She drove me to frustation today and over the last three weeks. Somehow she got into the trash before the trashman got here.

I was ready to give her up, I am so busy. I just don't have the time or personality to teach her and give her the discipline she really needs.

She is a high maintenance dog but still a sweetheart. She wants to be beside me every hour she is not asleep.

I left the pepperoni out recently after lunch, got on the phone and there is the empty package in the doorway. LuAnn cleaned out her crate dry heaving.

I have lost focus on some discussions with others trying to see what she is into. There are nose smudges all over the house and truck windows and scratches on the trucks where she jumped in or out. Dog hair everywhere.

Some people are afraid of her and some do not want her on their farm, another problem. She is a good scouting dog when I scout fields. Probably the best scouting dog I have ever seen.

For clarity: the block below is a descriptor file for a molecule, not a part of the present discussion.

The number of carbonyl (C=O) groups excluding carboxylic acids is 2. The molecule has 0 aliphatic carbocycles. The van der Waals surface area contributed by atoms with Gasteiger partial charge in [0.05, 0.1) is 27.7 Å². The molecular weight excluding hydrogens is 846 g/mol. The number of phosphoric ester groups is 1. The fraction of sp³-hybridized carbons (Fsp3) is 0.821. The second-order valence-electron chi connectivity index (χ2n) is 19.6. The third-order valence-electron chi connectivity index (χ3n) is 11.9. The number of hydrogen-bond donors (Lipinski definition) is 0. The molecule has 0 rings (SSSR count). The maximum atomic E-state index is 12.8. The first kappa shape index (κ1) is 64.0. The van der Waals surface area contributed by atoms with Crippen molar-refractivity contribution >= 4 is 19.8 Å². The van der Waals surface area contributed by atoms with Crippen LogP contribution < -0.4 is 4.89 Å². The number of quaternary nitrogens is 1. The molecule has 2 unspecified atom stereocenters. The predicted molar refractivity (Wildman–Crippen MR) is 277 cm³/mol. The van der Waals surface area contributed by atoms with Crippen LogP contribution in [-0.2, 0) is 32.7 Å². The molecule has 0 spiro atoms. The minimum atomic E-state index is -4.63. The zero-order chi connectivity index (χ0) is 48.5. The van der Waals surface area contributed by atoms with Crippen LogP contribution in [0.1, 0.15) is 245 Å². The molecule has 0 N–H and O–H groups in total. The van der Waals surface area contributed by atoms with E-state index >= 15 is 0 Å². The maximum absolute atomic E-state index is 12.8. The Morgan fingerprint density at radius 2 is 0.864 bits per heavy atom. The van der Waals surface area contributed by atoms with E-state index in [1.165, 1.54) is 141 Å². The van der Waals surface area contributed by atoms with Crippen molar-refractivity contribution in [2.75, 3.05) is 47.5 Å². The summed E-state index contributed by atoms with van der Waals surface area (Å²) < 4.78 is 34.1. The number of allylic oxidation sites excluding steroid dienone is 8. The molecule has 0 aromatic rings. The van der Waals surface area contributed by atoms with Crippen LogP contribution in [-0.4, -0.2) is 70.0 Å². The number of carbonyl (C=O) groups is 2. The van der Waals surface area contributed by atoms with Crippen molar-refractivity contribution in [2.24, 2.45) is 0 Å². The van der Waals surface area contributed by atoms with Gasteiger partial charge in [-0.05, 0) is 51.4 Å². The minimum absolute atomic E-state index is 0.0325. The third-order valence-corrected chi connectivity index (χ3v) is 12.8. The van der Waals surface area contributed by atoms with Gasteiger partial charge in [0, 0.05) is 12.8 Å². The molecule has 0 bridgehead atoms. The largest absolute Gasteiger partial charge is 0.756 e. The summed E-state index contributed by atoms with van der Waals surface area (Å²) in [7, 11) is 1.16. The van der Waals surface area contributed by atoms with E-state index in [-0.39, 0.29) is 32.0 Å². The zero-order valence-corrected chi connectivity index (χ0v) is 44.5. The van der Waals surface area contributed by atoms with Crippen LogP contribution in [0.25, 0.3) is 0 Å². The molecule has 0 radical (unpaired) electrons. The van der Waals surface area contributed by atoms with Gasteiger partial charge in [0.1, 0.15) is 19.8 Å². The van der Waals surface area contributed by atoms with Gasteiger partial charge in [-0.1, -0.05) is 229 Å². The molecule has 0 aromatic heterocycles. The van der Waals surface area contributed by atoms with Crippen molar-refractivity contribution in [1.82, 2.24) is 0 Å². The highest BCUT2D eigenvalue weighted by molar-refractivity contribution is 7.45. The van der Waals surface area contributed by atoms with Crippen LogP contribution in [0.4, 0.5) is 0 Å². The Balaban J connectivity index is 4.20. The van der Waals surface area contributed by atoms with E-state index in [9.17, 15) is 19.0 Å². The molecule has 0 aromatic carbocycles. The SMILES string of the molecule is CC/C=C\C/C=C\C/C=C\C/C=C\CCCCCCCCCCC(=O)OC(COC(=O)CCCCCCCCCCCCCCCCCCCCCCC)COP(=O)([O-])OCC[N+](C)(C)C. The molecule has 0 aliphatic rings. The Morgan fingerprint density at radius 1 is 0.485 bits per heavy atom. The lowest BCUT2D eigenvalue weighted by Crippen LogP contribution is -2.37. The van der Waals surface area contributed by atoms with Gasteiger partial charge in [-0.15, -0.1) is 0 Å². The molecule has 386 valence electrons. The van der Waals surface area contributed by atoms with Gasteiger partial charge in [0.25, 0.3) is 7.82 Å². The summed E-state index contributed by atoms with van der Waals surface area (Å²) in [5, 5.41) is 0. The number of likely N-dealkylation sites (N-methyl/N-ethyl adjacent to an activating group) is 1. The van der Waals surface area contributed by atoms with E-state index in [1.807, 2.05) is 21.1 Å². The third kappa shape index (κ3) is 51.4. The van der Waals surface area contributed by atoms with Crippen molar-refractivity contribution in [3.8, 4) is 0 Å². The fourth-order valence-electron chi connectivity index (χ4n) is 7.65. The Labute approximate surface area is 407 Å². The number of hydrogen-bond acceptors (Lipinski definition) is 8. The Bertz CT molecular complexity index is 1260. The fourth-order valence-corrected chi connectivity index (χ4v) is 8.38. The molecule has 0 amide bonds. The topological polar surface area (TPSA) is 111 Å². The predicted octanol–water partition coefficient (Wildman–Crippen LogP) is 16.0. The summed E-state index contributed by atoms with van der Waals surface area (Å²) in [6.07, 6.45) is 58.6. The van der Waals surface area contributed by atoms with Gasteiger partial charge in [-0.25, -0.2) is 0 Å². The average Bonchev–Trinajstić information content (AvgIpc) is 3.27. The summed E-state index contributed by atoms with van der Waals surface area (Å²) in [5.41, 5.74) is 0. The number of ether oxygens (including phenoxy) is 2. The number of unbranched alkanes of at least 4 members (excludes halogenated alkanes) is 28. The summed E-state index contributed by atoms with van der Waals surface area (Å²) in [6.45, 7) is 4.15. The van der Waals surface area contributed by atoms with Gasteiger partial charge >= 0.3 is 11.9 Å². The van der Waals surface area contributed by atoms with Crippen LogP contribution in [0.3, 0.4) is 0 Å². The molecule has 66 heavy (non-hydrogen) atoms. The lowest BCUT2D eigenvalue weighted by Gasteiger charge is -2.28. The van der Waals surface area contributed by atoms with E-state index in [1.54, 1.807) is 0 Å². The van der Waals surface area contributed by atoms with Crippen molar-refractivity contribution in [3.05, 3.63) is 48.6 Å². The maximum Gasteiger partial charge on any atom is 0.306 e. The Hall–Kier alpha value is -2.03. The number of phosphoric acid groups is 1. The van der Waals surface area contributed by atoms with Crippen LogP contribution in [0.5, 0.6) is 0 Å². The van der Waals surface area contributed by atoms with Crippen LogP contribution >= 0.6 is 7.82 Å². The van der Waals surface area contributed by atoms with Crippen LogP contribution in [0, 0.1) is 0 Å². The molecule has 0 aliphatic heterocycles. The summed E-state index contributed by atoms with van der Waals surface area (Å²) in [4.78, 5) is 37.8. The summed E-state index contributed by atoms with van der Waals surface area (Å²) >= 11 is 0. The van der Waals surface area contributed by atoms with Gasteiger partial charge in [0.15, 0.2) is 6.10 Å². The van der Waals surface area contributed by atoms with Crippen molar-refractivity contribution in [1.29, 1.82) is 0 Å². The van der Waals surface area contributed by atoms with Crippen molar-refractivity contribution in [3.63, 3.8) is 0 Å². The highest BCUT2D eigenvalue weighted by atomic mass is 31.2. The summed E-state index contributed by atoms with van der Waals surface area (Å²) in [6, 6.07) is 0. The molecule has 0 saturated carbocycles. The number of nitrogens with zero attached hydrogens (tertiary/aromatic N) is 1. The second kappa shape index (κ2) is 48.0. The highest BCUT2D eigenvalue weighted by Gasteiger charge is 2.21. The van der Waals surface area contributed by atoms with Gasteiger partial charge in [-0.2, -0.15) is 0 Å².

Even my grandkids say papaw, put her in her crate. She knocked a couple of them down when and they remember but she doesn't bite them. She bites and nips at me and my shoes all the time.

She wants to be the center of attention but has done pretty well around other people. She wants to play with other animals unless they get mean ,then she gets defensive.

I guess a kennel with a dog house would help, we don't have that. We just trusted her. I can see she she is developing her personality into adult doghood. I want that to be appropriate.

LuAnn loves how she barks at a stranger or anyone who comes close to the house. That is why we chose her.

I wonder if I have time to train her at my age and activity?

What do you think?

Ed Winkle

Today Les and I were talking in the combine and she chased his old German Shepherd all over and I saw her bothering the horses in their pen while we were combining.